Among the platinum family of anti-cancer compounds, CP has been a very effective agent against a host of tumors such as those of the ovary and testis. However, its utility is severely restricted by dose limiting side effects and cellular resistance, either intrinsic or acquired during CP administration. We identified NSC109268 as a compound increasing cellular sensitivity to CP in Saccharomyces cerevisiae
]. Enhancement of cellular sensitization to CP by NSC109268 was confirmed for CP-sensitive ovarian carcinoma 2008 cells and the derived CP-resistant line 2008/C13 [12
]. Shown in both yeast and 2008/C13 cells, the increase in cellular sensitivity to CP by NSC109268 correlated with inhibition of S phase progression [12
]. In in vivo
studies with xenografted human head and neck carcinomas treated with CP alone, others had shown that a hindrance of S phase traversal correlated with CP responsiveness better than G2/M arrest [51
In this study, we explored the possible targets of NSC109268 responsible for enhancing CP sensitivity using the systematic yeast gene deletion collection. We were guided by the concept that absence of the target should cause CP sensitivity but preclude additional sensitization by NSC109268. A similar strategy resulted in the identification of HR as the target of synergism between CP and camptothecin in yeast and human cancer cells [52
]. Alterations in uptake or efflux of CP appeared unlikely to be the cause of sensitization since synergism was not diminished if CP was administered first, prior to treating with NSC109268 in CP-free buffer. This notion was further confirmed by mutant analysis.
After investigating various DNA repair and tolerance pathways such as NER, DNA translesion synthesis or interstrand crosslink repair, we identified a DNA damage tolerance pathway, the Rad5 pathway, as critical determinant of the synergism between CP and NSC109268 in budding yeast. This pathway is believed to bypass DNA damage at replication forks, that have been stalled in S phase due to DNA adducts, by using the newly synthesized strand of the sister chromatid as a template (Figure S1
]. Fork regression or recombinative sister strand junction formation have been discussed as the underlying mechanisms in this process [29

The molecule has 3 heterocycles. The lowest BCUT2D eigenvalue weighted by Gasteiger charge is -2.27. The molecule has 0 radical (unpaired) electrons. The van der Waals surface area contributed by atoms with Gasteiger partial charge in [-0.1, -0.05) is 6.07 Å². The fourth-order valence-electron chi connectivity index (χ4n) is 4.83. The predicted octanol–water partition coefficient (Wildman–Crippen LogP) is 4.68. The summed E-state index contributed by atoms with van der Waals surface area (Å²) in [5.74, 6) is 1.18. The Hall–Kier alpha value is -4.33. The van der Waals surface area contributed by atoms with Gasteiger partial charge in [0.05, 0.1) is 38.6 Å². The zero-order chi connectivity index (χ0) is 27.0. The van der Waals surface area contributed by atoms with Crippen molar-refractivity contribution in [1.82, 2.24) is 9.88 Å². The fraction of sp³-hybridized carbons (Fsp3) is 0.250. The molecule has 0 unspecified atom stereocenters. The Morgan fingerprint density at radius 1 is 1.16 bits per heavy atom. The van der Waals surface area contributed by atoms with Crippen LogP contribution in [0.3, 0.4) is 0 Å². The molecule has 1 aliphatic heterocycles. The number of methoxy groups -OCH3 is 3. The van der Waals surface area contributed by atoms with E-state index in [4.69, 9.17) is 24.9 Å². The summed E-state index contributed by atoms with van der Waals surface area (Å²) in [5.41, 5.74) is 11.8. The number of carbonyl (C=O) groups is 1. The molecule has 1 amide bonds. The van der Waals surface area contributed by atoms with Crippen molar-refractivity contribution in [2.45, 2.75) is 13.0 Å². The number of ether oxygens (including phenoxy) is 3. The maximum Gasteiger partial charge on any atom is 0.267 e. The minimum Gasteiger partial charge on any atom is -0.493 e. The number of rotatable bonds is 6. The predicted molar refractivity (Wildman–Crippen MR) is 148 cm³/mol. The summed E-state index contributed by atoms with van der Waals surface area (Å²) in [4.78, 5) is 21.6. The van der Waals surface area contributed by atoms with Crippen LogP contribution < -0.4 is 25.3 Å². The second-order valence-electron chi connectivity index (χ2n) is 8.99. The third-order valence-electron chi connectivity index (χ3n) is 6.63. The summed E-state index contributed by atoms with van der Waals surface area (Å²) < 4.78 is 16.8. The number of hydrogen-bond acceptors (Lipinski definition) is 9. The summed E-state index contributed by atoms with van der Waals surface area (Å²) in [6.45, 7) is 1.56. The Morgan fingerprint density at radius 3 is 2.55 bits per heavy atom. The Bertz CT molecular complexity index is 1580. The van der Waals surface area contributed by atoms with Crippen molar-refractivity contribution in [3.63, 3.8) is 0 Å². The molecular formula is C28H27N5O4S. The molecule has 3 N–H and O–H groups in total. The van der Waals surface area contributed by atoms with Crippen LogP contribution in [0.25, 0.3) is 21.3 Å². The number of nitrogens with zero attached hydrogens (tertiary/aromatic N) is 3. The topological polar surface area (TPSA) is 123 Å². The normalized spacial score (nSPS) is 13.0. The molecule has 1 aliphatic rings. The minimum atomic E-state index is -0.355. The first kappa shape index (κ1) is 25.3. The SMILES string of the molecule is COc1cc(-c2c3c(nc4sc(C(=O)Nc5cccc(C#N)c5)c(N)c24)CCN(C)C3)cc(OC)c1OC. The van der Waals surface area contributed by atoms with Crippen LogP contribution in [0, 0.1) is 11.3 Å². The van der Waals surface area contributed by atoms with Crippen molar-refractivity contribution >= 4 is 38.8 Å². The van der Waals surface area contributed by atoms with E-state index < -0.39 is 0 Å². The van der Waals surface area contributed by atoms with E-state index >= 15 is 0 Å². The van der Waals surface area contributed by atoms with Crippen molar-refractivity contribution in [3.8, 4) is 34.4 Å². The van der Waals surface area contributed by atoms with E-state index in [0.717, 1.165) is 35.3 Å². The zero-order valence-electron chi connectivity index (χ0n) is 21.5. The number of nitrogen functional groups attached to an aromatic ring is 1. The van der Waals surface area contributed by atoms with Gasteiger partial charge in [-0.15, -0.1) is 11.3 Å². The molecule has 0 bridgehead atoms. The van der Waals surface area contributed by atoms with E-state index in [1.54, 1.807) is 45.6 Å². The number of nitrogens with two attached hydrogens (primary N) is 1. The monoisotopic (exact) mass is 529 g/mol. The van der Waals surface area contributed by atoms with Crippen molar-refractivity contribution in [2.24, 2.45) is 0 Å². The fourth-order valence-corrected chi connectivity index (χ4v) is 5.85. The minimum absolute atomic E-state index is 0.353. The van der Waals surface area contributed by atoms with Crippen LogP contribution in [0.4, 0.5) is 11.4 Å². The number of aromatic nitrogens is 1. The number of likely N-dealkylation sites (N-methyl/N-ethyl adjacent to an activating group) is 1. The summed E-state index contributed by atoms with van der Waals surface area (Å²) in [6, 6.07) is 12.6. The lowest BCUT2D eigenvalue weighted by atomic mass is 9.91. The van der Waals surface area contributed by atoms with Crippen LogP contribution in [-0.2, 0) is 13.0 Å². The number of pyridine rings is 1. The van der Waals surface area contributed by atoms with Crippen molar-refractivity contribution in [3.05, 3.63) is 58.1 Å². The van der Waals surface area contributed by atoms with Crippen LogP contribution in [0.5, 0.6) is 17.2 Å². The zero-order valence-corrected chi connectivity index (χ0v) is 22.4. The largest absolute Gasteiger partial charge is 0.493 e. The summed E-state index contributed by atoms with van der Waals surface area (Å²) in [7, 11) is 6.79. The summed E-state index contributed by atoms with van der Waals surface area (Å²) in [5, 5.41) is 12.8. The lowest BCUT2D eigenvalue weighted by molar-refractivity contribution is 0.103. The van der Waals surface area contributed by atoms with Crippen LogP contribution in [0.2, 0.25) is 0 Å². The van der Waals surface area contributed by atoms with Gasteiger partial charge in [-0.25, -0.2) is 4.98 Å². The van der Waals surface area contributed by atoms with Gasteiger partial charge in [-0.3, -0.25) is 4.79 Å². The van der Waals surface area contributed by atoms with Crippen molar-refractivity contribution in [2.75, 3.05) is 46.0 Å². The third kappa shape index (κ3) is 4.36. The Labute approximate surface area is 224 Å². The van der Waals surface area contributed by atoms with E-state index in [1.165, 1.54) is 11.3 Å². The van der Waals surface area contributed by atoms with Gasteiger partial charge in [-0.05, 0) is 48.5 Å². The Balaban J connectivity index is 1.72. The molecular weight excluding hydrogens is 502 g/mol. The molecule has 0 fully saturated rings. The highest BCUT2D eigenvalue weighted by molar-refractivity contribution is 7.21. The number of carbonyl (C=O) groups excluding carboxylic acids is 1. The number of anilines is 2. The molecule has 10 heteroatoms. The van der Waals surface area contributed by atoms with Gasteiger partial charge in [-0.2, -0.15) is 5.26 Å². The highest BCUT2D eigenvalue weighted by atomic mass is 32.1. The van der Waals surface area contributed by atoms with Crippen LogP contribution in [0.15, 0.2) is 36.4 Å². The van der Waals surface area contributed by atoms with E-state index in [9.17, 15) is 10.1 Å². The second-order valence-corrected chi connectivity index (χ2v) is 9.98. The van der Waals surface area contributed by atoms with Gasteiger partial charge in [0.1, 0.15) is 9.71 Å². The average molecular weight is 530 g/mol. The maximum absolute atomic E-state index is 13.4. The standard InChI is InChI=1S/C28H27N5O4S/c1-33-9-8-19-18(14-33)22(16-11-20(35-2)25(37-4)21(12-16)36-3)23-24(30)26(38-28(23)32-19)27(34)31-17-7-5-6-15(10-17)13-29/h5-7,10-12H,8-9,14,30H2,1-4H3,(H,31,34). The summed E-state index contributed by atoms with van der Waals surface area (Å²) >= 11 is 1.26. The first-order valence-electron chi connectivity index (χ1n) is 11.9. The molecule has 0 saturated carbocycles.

]. CP primarily causes bulky DNA adducts which lead to a slow down of the replication fork, eventually leaving behind single-stranded gaps to be filled by Rad5 mediated TS pathway, involving certain HR components [28
]. Inhibition of Rad5 mediated lesion bypass activity by NSC109268 may also result in fork collapse leading to genetic instability – as shown here with reporter strain D7 – and finally cell death, thus mediating cellular sensitization to CP. It has been debated if the Rad5 mechanism is critical for S-phase progression in the presence of DNA damage, as suggested here, or acts predominantly in G2-phase to fill remaining single-stranded gaps [30
]. The discrepancies in timing found in the literature may very well depend on level and kind of DNA damage.
Our findings seem to fit particularly well with the model of filling of single-stranded gaps by template switch using a subset of recombination functions (Figure S1
]. We found proteins involved in initial PCNA monoubiquitination, such a Rad6 or Rad18, and in subsequent polyubiquitination, such as Rad5, Ubc13 or Mms2, to be required for CP+NSC109268 synergism. But we also identified HR proteins such as Rad51 or the junction-resolving enzyme Sgs1 as participants of the targeted mechanism(s). This includes Psy3, a member of the Shu complex proposed to participate in TS following strand invasion [44
]. All of these proteins that are required for synergism of CP and NSC109268 are exclusively or non-exclusively involved in the TS pathway.
Interestingly, the mutant group showing no or very reduced synergism did not include Rad59 which has been shown by others to play a role in canonical HR but not in the TS pathway [28
]. We also demonstrated that CP-mediated and HR-dependent gene conversion events [46